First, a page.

Learning the craft is practically an occupation in itself. Apprenticeships, still common in European countries, take 15 years for grainers, one of the longest of any professional craft. Like most graining apprentices, Robson spent many of those years inside English pubs where the wood-paneled interiors are, even today, grained regularly as a matter of course.

The many nooks and crannies under bars and around cabinets provide plenty of places, says Robson, where the novice can slip and not be readily noticed.

"The barkeep's not likely to say, 'Ey! I think you've missed a spot 'ere.'"

The clientele is likely to be more interested in other things as well.

A fifth-generation grainer, Robson has opened a new family business out of his Fairfax home. He joins a handful of grainers practicing in the Washington area.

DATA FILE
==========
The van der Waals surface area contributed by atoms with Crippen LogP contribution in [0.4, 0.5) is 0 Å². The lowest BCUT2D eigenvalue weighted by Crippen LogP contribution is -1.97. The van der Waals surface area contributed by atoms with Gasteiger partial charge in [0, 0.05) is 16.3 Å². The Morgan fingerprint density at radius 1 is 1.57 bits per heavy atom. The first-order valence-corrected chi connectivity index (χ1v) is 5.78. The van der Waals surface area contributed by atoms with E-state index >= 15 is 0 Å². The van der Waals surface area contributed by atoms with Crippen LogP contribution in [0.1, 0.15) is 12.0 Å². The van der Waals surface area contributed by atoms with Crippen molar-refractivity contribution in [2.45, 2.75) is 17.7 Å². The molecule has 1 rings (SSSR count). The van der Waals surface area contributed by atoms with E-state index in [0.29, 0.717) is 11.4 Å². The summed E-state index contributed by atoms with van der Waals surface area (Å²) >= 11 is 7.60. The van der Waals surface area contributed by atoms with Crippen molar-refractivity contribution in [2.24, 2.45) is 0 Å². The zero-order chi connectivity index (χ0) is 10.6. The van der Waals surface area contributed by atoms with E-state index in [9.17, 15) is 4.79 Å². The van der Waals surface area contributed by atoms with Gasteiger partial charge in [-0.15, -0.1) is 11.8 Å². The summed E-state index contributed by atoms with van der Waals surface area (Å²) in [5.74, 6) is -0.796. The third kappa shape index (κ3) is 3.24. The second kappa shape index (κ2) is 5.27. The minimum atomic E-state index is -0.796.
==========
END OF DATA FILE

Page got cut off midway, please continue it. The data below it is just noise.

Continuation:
One of his first jobs here is the renovation this winter of woodwork at Woodlawn Plantation in Mt. Vernon, Va., once the home of George Washington's foster daughter, Eleanor Parke Custis, and his nephew, Lawrence Lewis.

A paint analysis at Woodlawn had revealed that under the many layers of paint applied over the years the original coat had been grained. After making a careful mental note of the pattern ("We really don't know what kind of wood it's supposed to be") Robson set to work duplicating it throughout the house.

Over a painted base, Robson applies graining color, a mixture of mineral spirits, linseed oil, dryers and various pigments. Depending on the type of wood he is trying to simulate -- oak, pine, mahogany, for instance -- he adds such colors as umber, sienna, browns and black. (When he is marbling, the grainer adds touches of greens, blues and reds for a different effect.)

The brushes he uses are imported from England. Made of bristle from China, the two-inch brushes are exceedingly thick, but from constant use with the thin graining color, the bristles quickly wear down. The four-inch brush is hand-made to Robson's specifications, the bristles just long enough they do not sag, yet sparse to leave a woodlike texture behind them.